Opinion: State Parks Study Has a Ready Resource in Maryland’s Program Open Space

Program Open Space
Muddy Creek Falls at Swallow Falls State Park near Oakland in Garrett County. Photo by Angela Breck.

By Charlotte Davis and Joel Dunn

The writers are, respectively, executive director of the Rural Maryland Council and president and CEO of Chesapeake Conservancy. They serve as co-chairs of the Partners for Open Space, a statewide coalition of environmental, agricultural, recreation and historic preservation organizations.

We write in response to “New Commission Will Study Md. State Parks As Visits Soared During Pandemic” [Maryland Matters, Aug. 7]. As Maryland residents and co-chairs of the Partners for Open Space, we applaud Senate President Bill Ferguson and House Speaker Adrienne Jones for their leadership to establish a State Park Investment Commission, which will help to highlight and address equity, maintenance and capacity issues at Maryland state parks.

Maryland is fortunate to have a great number of wonderful state parks which allow Marylanders and visitors to enjoy our state’s beautiful natural resources, from the Appalachian Mountains and Deep Creek Lake State Park to suburban parks like Patapsco Valley State Park and Sandy Point State Park, to Maryland’s Eastern Shore and coast like Assateague State Park.

Maryland state parks protect and provide public access to our state’s natural wonders and scenic beauty, they offer the public a chance to explore nature and experience wildlife, and they provide open space for outdoor recreation which is good for public health and local economies.

Still, the massive increase in public demand for parks and open space has resulted in parks reaching visitor capacity more often, leaving many people and families stuck outside the park gate. The big and sustained increase in visitors also puts a strain on the park itself, including staff, facilities and trails, as well as on natural resources and wildlife.

Thanks to Gov. Larry Hogan and to the Maryland Department of Natural Resources, Maryland state parks have been able to respond to the surge in visitors by implementing a reservation system and health safety measures.

In addition to capacity challenges, there are many communities in Maryland that do not have easy access to the Maryland state park system.

For example, in Baltimore, a car ride from city center into Patapsco Valley State Park might take 20 to 25 minutes, but that same trip by public transportation could easily take one hour or longer. Maryland’s state parks provide some of the best outdoor recreation experiences such as trail hiking or swimming. It is important that all communities, especially underserved communities, can better access these experiences and enjoy the great outdoors at its finest in Maryland. It is also important for improving public health outcomes, since exercising and recreating in the outdoors is proven to have many health benefits.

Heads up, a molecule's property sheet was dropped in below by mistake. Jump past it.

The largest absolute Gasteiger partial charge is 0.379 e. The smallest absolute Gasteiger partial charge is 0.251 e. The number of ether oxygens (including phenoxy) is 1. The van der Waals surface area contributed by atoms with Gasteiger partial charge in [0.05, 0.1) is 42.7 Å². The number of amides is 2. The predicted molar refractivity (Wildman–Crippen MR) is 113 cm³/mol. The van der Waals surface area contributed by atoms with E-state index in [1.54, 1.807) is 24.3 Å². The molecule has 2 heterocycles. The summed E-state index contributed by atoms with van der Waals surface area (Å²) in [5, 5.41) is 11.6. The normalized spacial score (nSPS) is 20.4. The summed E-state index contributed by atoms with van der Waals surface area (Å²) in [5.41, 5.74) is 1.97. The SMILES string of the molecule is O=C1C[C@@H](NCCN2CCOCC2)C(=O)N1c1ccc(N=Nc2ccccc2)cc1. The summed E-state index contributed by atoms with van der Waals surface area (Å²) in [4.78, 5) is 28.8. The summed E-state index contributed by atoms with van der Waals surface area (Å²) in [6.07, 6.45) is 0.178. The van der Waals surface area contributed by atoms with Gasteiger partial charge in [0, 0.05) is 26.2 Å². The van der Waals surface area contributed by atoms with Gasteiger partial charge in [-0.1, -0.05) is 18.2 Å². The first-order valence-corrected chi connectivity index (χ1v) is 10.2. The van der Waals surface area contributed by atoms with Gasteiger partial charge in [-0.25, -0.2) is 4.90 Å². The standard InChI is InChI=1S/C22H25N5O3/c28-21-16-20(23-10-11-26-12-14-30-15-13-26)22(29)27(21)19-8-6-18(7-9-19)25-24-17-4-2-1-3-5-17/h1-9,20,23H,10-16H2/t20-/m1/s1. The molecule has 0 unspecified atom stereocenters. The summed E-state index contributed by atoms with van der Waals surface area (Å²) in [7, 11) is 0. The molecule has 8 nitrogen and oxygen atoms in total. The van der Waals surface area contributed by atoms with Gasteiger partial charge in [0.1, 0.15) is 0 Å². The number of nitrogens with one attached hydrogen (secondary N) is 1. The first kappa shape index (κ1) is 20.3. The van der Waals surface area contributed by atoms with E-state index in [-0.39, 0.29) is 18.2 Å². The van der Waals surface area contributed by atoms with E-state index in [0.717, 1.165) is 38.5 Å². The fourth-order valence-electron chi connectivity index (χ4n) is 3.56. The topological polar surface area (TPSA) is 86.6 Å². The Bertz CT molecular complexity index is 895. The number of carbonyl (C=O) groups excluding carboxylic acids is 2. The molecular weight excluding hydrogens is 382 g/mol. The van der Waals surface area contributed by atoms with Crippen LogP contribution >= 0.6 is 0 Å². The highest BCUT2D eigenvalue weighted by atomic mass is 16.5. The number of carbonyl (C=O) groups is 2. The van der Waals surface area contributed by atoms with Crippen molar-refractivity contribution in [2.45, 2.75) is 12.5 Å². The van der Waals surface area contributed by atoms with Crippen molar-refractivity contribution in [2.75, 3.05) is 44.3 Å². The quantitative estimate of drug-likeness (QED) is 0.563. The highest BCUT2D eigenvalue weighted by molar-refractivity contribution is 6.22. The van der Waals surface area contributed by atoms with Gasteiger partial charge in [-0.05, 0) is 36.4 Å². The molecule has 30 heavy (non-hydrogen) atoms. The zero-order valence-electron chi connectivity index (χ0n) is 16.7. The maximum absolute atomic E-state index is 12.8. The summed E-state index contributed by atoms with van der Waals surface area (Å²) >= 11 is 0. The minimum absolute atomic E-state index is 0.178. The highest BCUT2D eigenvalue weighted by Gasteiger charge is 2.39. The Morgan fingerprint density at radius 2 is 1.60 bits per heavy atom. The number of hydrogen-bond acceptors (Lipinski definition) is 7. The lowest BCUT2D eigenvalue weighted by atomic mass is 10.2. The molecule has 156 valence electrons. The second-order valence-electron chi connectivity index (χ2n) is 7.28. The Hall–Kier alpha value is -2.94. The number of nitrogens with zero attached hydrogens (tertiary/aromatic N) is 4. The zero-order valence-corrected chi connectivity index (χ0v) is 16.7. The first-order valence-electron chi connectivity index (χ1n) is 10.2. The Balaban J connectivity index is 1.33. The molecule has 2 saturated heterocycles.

One solution is to create new state parks and, if possible and practical, to expand existing state parks. Fortunately, this park commission and Maryland legislators have a ready tool at their disposal, which is Maryland’s Program Open Space. Funded by the state’s real estate transfer tax, Program Open Space and related conservation programs like the Rural Legacy Area program and the Maryland Agricultural Land Preservation Foundation serve to balance development and land use change by directing transfer tax funds toward open space protection.

As Maryland’s population grows and development increases, so does Program Open Space which is used to create and expand state and local parks, preserve agricultural land and support local tourism through the Maryland Heritage Areas program. Maryland legislators should continue to fully fund Program Open Space so that the state park system and local park systems can grow and meet the increased public demand for open space.

Secondly, while creating more parks and enhancing access to parks is needed, Maryland must also ensure that park staff, facilities and experiences are welcoming and inclusive of the many and diverse communities that visit parks.

Maryland has already begun to address this need through programs like the Es Mi Parque program and through partnerships with communities and nonprofits. As the commission looks at shoring up resources for existing parks and creating new parks, we encourage the commission to engage a diverse set of stakeholders, including communities of color, to understand both park access and park experience needs.

The increase in public demand for parks and open space is a welcome and positive signal that more and more Marylanders are seeking to enjoy our state’s natural beauty and outdoor recreational experiences.

When people have the opportunity to experience nature, to hike on a trail, or try their hand at canoeing or fishing, they are very likely to become a better conservation steward for the environment. We look forward to the work of the State Park Investment Commission, which we hope will connect more people to Maryland’s parks and great outdoors and inspire future conservation leaders.